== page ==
Dose response to eugenol supplementation in growing beef cattle: Ruminal fermentation and intestinal digestion.
Yang, W.-Z., Benchaar, C., Ametaj, B.N., and Beauchemin, K.A. (2010). "Dose response to eugenol supplementation in growing beef cattle: Ruminal fermentation and intestinal digestion.", Animal Feed Science and Technology, 158(1-2), pp. 57-64. doi : 10.1016/j.anifeedsci.2010.03.019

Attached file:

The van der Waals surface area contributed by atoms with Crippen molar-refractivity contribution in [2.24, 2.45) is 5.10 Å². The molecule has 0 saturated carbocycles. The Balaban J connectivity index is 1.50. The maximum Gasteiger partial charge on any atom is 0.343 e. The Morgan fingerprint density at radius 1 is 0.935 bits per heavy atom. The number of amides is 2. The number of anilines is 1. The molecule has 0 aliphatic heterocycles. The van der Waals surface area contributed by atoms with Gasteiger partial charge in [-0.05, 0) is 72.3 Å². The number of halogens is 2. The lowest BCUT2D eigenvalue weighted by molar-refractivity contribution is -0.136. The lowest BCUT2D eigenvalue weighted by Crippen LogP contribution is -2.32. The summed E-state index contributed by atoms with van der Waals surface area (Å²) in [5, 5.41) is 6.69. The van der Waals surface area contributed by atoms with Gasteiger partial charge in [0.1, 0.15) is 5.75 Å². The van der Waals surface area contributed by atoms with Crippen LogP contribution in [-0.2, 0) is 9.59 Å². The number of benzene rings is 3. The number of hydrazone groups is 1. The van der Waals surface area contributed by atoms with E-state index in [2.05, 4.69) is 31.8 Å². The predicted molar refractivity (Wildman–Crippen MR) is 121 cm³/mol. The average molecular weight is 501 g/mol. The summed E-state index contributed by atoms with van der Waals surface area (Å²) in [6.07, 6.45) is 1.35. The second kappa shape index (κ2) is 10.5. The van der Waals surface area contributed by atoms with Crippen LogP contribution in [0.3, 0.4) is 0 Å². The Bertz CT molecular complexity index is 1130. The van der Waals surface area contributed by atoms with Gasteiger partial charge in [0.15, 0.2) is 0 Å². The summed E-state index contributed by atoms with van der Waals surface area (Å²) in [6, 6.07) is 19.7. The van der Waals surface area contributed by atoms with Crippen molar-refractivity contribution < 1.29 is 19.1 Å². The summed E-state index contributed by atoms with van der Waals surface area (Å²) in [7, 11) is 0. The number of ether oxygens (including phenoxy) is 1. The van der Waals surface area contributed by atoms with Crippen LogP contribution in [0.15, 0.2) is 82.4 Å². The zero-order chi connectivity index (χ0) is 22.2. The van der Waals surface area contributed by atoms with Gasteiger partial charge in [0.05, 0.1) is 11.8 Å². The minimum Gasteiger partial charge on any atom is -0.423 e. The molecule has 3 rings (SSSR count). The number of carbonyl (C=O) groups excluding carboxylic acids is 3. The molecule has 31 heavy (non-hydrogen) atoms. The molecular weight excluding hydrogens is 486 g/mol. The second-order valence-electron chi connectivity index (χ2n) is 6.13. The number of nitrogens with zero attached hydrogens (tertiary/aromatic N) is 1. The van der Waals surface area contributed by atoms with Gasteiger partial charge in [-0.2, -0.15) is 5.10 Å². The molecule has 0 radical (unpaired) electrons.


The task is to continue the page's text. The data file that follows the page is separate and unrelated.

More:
Eugenol (EUG; 4-allyl-2-methoxyphenol; C10H12O2) is a phenolic compound with wide-spectrum antimicrobial activity against gram-positive and gram-negative bacteria. This study was conducted to determine whether EUG could be used as a rumen modifier in growing beef heifers fed high concentrate diets. The experiment was designed as a 4 × 4 Latin square using four ruminally and duodenally cannulated beef heifers with four treatments being: control (no EUG added); 400 mg/d EUG (low); 800 mg/d EUG (medium); and 1600 mg/d EUG (high), and four 21 d periods. The diets consisted of 150 g/kg barley silage, 800 g/kg dry-rolled barley grain, and 50 g/kg supplement (dry matter [DM] basis). Feed intake, rumen pH and fermentation characteristics, site and extent of digestion, microbial crude protein (CP) synthesis, blood metabolites and acute phase protein status were measured. Intake of DM averaged 9.6 kg/d and was not affected by EUG supplementation. Degradabilities of organic matter (OM) and starch in the rumen and the digestibilities in the total digestive tract were not affected. However, ruminal degradability of neutral detergent fibre linearly decreased and ruminal degradability of CP tended (P=0.09) to linearly decrease with increasing dose of EUG. Flows (g/d) of microbial N to the duodenum tended (P=0.08) to quadratically increase with EUG supplementation even though the amount of ruminal fermented OM did not differ. Rumen pH, concentration of total volatile fatty acids (VFA), and protozoa counts were not affected, whereas concentration of acetate linearly declined, and the molar proportion of propionate (P=0.09), and ratio of acetate to propionate, tended (P<0.10) to linearly decrease with increasing EUG supplementation. Plasma concentrations of non-esterified fatty acids, triglyceride, glucose and urea N were not changed by feeding EUG. Acute phase proteins including serum amyloid A and lipopolysaccharide in plasma were not affected by EUG, although plasma haptoglobin tended (P<0.07) to linearly decrease with increasing EUG. Results indicate that supplementation of a high concentrate diet with EUG tended to provide more protein by tending to increase microbial CP production and lowering CP degradation in the rumen. Positive changes in ruminal N dynamics (i.e., more rumen undegraded CP flowing to the small intestine) and VFA pattern of fermentation (i.e., lower acetate to propionate ratio) were small, but may be enough to improve the growth rate of cattle. Overall, results indicate that EUG may have limited potential to improve the growth rate of cattle fed high concentrate diets.